Obtaining news, the Houston Chronicle is my last place to turn due to their leftist bent. My hats off to editor Linda Falkenberg on coverage of CSCOPE. Though I don’t agree with Ms. Falkenberg’s attempt to minimize concerns with the CSCOPE’s controversial content. I would like to say she did a fantastic job outlining the events that have led up to what has become a state controversy.
August 21, 2013
The real shocker among the claims of conservatives fighting something called “CSCOPE” isn’t that the state-produced lesson plans are allegedly pro-Marx and anti-Christ, or even that they’re trying to indoctrinate Texas children into Islam.
It’s that, when you get past the craziness, there are some good questions being asked.
It remains to be seen whether any of those questions will get answered this Saturday in Tyler when Houston state Sen. Dan Patrick debates State Board of Education member Thomas Ratliff.
But the planned clash between the two Republicans – one a tea party darling running for lieutenant governor, the other an outspoken East Texas pragmatist who helped dismantle the Religious Right’s grip on the state education board – has elevated to center stage a little known controversy thus far followed only by online conspiracy theorists and political junkies.
At issue is a computer-based curriculum tool known as CSCOPE produced by Texas Regional Education Service Centers. Until recently, it was being used in some part by 70 percent of Texas school districts, many of them in rural areas that may not be able to afford their own curriculum writers.
Teachers, some of whom have been using the curriculum guide since 2006, have complained of errors, shallow skimming of concepts and, mostly, the instructions they’ve received from some local administrators not to deviate from scripted lesson plans.
But a retired teacher named Janice VanCleave takes the credit for bringing the other issues to light. VanCleave, who lives in Riesel, just east of Waco, and has written many science-related children’s books, said she was trying to tutor students in her local district in 2011 when she asked about the textbook. When the children said there was no textbook, VanCleave got suspicious.
Doors began shutting
When she tried to obtain information on the computer-based lesson plans, she was turned away by the local school district and then by the regional service centers that produced the curriculum. Similar attempts by parents and even State Board of Education members to gain access to the material were rejected. The state centers claimed propriety concerns, but grass-roots conservatives smelled a rat.
And, since nothing feeds conspiracy theories like secrecy, accusations of a government curriculum rife with a progressive, even anti-American bias spread like wildfire. The lessons began to trickle out, providing endless fodder for bloggers who spun webs of intrigue and claims of insidious indoctrination. Glenn Beck and Fox News seized on the story. Then came the politicians, Patrick and the incumbent whose job he’s seeking, Lt. Gov. David Dewhurst, took up the cause in their respective bids to out-conservative each other.
Tea Party terrorism
The panic grew, even as Attorney General Greg Abbott announced that parents should have access to curriculum. Bloggers took issue with social studies lessons that, in one case, asked students to consider whether, from the British perspective, the Boston Tea Party was a terrorist act. (The fact that student had every right to say “heck, no!” didn’t seem to matter.) Another lesson asked students to design a socialist flag. Another that drew concern simply defined “Allah,” in short, as a monotheistic deity, otherwise known as the God of Abraham.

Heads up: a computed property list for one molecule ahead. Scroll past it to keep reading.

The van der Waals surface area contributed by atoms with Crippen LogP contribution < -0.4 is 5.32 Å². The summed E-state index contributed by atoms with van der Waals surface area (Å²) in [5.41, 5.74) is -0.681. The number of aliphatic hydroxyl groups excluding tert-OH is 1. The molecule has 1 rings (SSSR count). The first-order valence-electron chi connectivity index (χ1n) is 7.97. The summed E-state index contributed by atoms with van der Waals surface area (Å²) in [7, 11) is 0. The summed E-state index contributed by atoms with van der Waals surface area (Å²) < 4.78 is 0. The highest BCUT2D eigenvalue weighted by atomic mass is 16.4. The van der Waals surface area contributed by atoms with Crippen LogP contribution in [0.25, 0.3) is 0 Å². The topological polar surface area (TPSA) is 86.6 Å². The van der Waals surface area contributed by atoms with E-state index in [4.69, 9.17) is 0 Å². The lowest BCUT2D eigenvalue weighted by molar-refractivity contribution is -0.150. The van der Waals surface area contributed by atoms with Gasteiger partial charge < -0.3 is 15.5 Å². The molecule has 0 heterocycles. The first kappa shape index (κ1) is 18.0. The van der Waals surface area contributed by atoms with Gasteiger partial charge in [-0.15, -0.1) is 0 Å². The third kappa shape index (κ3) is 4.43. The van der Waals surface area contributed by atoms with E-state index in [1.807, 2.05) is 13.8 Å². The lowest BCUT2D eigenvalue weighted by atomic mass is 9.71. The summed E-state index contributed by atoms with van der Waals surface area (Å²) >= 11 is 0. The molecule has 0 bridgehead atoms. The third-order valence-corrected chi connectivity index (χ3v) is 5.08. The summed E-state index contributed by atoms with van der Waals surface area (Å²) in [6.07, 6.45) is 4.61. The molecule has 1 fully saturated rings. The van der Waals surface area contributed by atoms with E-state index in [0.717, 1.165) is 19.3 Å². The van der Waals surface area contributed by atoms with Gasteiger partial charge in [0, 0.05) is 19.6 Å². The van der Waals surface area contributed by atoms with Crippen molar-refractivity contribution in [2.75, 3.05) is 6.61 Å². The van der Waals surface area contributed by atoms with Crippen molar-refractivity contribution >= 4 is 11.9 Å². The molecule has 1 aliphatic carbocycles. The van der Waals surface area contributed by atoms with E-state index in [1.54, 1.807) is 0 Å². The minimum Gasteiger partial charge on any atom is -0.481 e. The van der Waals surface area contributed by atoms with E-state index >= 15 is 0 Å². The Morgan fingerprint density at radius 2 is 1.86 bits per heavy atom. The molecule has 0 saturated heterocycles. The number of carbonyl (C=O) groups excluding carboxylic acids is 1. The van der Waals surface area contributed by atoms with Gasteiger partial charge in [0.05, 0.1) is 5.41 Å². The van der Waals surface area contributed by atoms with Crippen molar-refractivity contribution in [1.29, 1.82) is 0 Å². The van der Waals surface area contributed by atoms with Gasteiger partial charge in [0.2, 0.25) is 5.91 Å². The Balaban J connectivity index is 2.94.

Not sure why this last one was such a big deal.
Lynn Mitchell, director of the religious studies program at the University of Houston, explained that “Allah” is simply Arabic for “God.” He pointed out that even Arabic-speaking Christians refer to God as “Allah.”
In May, Patrick announced that the state education service centers had agreed to no longer produce the curriculum and conservatives cheered. But the issue flared back up when critics realized that some districts rushing to prepare lessons for the coming school year were still using the curriculum.
There have been some good issues raised by critics. No teacher should be forced to follow a one-size-fits-all canned script in the classroom. No state-written curriculum should be hidden from parents. The CSCOPE finances should be studied, and perhaps, as Patrick suggested, more oversight is needed in developing such curriculum tools. Certainly, a better editor to weed out the errors.
But these points could have been made without the fear-mongering, without the apocalyptic rhetoric. Even Peggy Venable, director of the conservative, anti-tax group, Americans for Prosperity, who raised solid concerns recently in her op-ed against the curriculum, couldn’t resist the temptation to include the charges of “indoctrination.”
That kind of language scores with the local tea party activists. It gets you on Fox News. And it gets certain primary voters riled enough to show up at the polls. But it’s not constructive.
For her part, the woman who started all this, Janice VanCleave, seems to be a thoughtful woman who is genuinely passionate about children’s education. She’s right that if the curriculum isn’t thorough enough to provide a solid foundation in a historic event such as the Boston Tea Party, then asking whether that event could be construed as a terrorist act is a jarring proposition some kids would be ill-equipped to answer.
“If you don’t really understand why they were throwing the tea, then you can’t really have critical thinking about it,” she says.
It’s her opinion that the curriculum left students ill-informed about Boston. But that’s a concern that makes sense. That’s a debate we could have had without all the drama.